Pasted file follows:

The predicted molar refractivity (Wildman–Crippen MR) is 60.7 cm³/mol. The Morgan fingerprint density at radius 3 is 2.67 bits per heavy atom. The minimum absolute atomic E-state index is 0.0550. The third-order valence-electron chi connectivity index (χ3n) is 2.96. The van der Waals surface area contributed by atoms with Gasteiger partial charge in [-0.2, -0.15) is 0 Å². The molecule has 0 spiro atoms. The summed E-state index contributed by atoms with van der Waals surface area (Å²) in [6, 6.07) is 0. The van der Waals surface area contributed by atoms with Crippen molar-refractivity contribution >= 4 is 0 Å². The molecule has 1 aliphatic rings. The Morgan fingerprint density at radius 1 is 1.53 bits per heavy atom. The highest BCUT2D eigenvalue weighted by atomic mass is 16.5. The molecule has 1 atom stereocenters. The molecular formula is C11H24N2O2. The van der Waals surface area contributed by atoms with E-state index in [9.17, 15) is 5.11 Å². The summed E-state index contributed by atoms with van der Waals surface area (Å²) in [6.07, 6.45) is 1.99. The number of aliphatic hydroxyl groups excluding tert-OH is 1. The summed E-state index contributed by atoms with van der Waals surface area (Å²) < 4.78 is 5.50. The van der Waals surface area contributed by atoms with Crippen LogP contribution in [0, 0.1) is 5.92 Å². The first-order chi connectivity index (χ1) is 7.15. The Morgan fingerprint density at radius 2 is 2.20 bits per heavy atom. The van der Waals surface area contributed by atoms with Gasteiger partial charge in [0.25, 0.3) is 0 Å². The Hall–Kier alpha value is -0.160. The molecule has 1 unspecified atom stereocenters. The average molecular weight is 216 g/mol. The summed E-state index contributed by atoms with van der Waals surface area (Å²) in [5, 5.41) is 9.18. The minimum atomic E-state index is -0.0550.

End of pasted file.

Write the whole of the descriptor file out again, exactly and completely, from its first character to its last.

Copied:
The predicted molar refractivity (Wildman–Crippen MR) is 60.7 cm³/mol. The Morgan fingerprint density at radius 3 is 2.67 bits per heavy atom. The minimum absolute atomic E-state index is 0.0550. The third-order valence-electron chi connectivity index (χ3n) is 2.96. The van der Waals surface area contributed by atoms with Gasteiger partial charge in [-0.2, -0.15) is 0 Å². The molecule has 0 spiro atoms. The summed E-state index contributed by atoms with van der Waals surface area (Å²) in [6, 6.07) is 0. The van der Waals surface area contributed by atoms with Crippen molar-refractivity contribution >= 4 is 0 Å². The molecule has 1 aliphatic rings. The Morgan fingerprint density at radius 1 is 1.53 bits per heavy atom. The highest BCUT2D eigenvalue weighted by atomic mass is 16.5. The molecule has 1 atom stereocenters. The molecular formula is C11H24N2O2. The van der Waals surface area contributed by atoms with E-state index in [9.17, 15) is 5.11 Å². The summed E-state index contributed by atoms with van der Waals surface area (Å²) in [6.07, 6.45) is 1.99. The number of aliphatic hydroxyl groups excluding tert-OH is 1. The summed E-state index contributed by atoms with van der Waals surface area (Å²) < 4.78 is 5.50. The van der Waals surface area contributed by atoms with Crippen LogP contribution in [0, 0.1) is 5.92 Å². The first-order chi connectivity index (χ1) is 7.15. The Morgan fingerprint density at radius 2 is 2.20 bits per heavy atom. The van der Waals surface area contributed by atoms with Gasteiger partial charge in [0.25, 0.3) is 0 Å². The Hall–Kier alpha value is -0.160. The molecule has 1 unspecified atom stereocenters. The average molecular weight is 216 g/mol. The summed E-state index contributed by atoms with van der Waals surface area (Å²) in [5, 5.41) is 9.18. The minimum atomic E-state index is -0.0550.